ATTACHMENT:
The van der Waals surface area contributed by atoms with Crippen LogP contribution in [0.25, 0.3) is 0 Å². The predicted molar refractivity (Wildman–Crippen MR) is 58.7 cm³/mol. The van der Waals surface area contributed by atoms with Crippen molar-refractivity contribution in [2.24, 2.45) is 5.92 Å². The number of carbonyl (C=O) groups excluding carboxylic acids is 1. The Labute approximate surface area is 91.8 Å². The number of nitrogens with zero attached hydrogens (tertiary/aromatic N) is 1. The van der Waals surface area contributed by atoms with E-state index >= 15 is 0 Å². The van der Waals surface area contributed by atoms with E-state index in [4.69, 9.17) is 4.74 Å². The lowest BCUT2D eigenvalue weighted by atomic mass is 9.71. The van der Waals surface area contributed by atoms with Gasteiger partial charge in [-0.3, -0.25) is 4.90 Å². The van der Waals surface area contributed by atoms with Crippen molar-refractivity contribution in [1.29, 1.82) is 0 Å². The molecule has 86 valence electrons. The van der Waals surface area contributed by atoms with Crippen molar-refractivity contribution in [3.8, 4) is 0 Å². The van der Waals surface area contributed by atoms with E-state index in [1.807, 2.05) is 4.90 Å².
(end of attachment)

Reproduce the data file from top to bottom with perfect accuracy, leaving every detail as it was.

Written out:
The van der Waals surface area contributed by atoms with Crippen LogP contribution in [0.25, 0.3) is 0 Å². The predicted molar refractivity (Wildman–Crippen MR) is 58.7 cm³/mol. The van der Waals surface area contributed by atoms with Crippen molar-refractivity contribution in [2.24, 2.45) is 5.92 Å². The number of carbonyl (C=O) groups excluding carboxylic acids is 1. The Labute approximate surface area is 91.8 Å². The number of nitrogens with zero attached hydrogens (tertiary/aromatic N) is 1. The van der Waals surface area contributed by atoms with E-state index >= 15 is 0 Å². The van der Waals surface area contributed by atoms with E-state index in [4.69, 9.17) is 4.74 Å². The lowest BCUT2D eigenvalue weighted by atomic mass is 9.71. The van der Waals surface area contributed by atoms with Gasteiger partial charge in [-0.3, -0.25) is 4.90 Å². The van der Waals surface area contributed by atoms with Crippen molar-refractivity contribution in [1.29, 1.82) is 0 Å². The molecule has 86 valence electrons. The van der Waals surface area contributed by atoms with Crippen molar-refractivity contribution in [3.8, 4) is 0 Å². The van der Waals surface area contributed by atoms with E-state index in [1.807, 2.05) is 4.90 Å².